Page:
Messrs. A. Stephens & Son, New Ross - Wexford Guide and Directory, 1885

About “Wexford County Guide and Directory,” 1885

George Henry Bassett produced 7 Irish county directories in the 1880s: Antrim, Armagh, Down, Kilkenny, Louth, Tipperary and Wexford. Each provides useful history of the respective counties as well as lists of office holders, farmers, traders, and other residents of the individual cities, towns and villages.

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The directories are naturally an invaluable resource for those tracing family history. However, there are a few points to bear in mind.

  1. This online version of Bassett’s Wexford County Guide and Directory is designed primarily as a genealogical research tool and therefore the numerous advertisements in the original book, many full page, and quite a few illustrated, have been excluded.
  2. The text has been proofed with due care, but with large bodies of text typographical errors are inevitably bound to occur.
  3. Be aware that there were often inconsistencies in spelling surnames in the 19th century and also that many forenames are abbreviated in Bassett’s directories.

With respect to the last point, surnames which today begin with the “Mc” prefix, for example, were often formerly spelt as “M‘,”. For a list of some of the more common forename abbreviations used in the directory, see Forename Abbreviations.

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THE premises occupied by this enterprising firm run beside John Street and Creywell Road for about an eighth of a mile. They have an average breadth of about 250 feet, and extend to the edge of the river, where there is a quay the entire length, at which vessels of 2,000 tons burden may be moored.

The corn department of the extensive business of Messrs. A. Stephens & Son requires the use of three stores. Of these, the first, at the Creywell side, is seven stories high, has a capacity for about 25,000 barrels, and runs the full breadth from east to west. The second corn store is five stories high. It runs parallel with the first, and has a capacity for about 10,000 barrels. The third corn store is likewise in parallel line. It is four stories high, and has a capacity for about 12,000 barrels.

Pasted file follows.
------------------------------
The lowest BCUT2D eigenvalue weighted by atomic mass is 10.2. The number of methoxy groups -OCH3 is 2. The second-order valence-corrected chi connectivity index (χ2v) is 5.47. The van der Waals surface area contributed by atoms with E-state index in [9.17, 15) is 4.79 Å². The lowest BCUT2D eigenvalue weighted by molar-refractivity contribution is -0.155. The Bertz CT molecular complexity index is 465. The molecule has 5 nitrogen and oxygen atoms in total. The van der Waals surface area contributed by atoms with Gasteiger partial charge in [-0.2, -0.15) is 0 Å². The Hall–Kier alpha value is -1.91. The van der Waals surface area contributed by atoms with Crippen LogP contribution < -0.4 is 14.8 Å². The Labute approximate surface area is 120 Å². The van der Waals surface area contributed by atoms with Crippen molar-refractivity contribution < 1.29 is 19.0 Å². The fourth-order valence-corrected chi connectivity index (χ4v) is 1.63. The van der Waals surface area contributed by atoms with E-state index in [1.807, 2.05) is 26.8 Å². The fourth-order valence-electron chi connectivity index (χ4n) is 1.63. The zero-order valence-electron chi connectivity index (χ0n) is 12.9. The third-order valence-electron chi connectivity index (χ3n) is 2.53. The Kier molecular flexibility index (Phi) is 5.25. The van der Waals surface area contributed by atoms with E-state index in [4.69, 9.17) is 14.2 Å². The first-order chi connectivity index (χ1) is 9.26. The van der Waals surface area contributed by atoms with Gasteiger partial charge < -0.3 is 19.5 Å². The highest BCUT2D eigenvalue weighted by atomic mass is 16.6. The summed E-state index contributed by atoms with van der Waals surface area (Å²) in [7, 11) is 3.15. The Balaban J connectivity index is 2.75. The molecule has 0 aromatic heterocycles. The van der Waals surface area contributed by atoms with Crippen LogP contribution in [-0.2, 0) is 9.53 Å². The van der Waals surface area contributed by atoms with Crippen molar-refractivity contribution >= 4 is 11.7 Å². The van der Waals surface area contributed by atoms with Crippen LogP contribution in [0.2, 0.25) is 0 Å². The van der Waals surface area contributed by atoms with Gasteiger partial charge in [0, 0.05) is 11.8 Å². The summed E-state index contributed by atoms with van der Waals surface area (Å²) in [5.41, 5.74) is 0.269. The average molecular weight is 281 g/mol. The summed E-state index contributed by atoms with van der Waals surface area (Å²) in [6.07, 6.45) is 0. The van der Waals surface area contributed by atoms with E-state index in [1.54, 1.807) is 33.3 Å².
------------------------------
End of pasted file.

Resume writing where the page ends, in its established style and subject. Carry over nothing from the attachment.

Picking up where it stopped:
In the coal department the extent of space occupied by sheds is able to accommodate 10,000 tons. Coals are sent to merchants and consumers in a circuit of twenty miles. Inistioge is supplied by boat.

In the milling department one of Greenhill’s patent discs is used for grinding Indian corn, barley, and wheat. Although situated in close proximity to such immense water power, it has been found more convenient to use steaM. One of Robey’s fixed engines drives the machinery.

Messrs. A. Stephens & Son began business at New Ross in 1879, but the premises they occupy, for more than a hundred years, had been devoted to similar uses. Michael McCormick, a merchant well known in Wexford, Kilkenny, and Waterford, founded the corn and coal business.

The steam mill and south corn store occupy the site of the ancient Abbey of St. John. At the time of the erection of the corn store, in 1880, several broken sculptures and fragments of doorway arches were discovered in the foundations.

The possibilities for the further extension of the buildings of Messrs. A. Stephens & Son are very great. There is a large fruit and vegetable garden at the upper end of the premises, with river frontage, all of which may be utilized.

It is worthy of remark that the water at the Stephen’s Quay, in the lowest state of the tide, averages from twenty-one to twenty-two feet. Iron rings of immense size, hang from blocks of cut stone at convenient intervals along the wall. Steamers, with corn from the Danube and elsewhere, and sailing colliers from Newport, Cardiff, Liverpool, and Clyde ports discharge at it with expedition and safety. A considerable portion of the quay being covered, the unloading of cargoes is not impeded by the prevalence of bad weather.

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